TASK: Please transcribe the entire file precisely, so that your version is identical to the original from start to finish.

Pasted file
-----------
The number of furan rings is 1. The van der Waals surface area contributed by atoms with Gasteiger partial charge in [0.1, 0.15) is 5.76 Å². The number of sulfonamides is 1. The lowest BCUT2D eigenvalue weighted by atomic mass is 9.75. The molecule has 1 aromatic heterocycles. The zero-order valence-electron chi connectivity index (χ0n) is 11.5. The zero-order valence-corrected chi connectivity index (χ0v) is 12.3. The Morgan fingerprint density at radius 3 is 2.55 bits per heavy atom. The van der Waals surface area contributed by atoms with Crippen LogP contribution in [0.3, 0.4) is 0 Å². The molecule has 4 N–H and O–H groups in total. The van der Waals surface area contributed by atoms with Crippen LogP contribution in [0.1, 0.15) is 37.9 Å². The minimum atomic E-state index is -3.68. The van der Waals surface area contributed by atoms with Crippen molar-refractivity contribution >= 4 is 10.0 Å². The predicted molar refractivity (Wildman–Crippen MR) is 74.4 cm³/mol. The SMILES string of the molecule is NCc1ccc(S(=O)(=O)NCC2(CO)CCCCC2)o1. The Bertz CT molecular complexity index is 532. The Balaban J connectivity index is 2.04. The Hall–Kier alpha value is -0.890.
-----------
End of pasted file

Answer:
The number of furan rings is 1. The van der Waals surface area contributed by atoms with Gasteiger partial charge in [0.1, 0.15) is 5.76 Å². The number of sulfonamides is 1. The lowest BCUT2D eigenvalue weighted by atomic mass is 9.75. The molecule has 1 aromatic heterocycles. The zero-order valence-electron chi connectivity index (χ0n) is 11.5. The zero-order valence-corrected chi connectivity index (χ0v) is 12.3. The Morgan fingerprint density at radius 3 is 2.55 bits per heavy atom. The van der Waals surface area contributed by atoms with Crippen LogP contribution in [0.3, 0.4) is 0 Å². The molecule has 4 N–H and O–H groups in total. The van der Waals surface area contributed by atoms with Crippen LogP contribution in [0.1, 0.15) is 37.9 Å². The minimum atomic E-state index is -3.68. The van der Waals surface area contributed by atoms with Crippen molar-refractivity contribution >= 4 is 10.0 Å². The predicted molar refractivity (Wildman–Crippen MR) is 74.4 cm³/mol. The SMILES string of the molecule is NCc1ccc(S(=O)(=O)NCC2(CO)CCCCC2)o1. The Bertz CT molecular complexity index is 532. The Balaban J connectivity index is 2.04. The Hall–Kier alpha value is -0.890.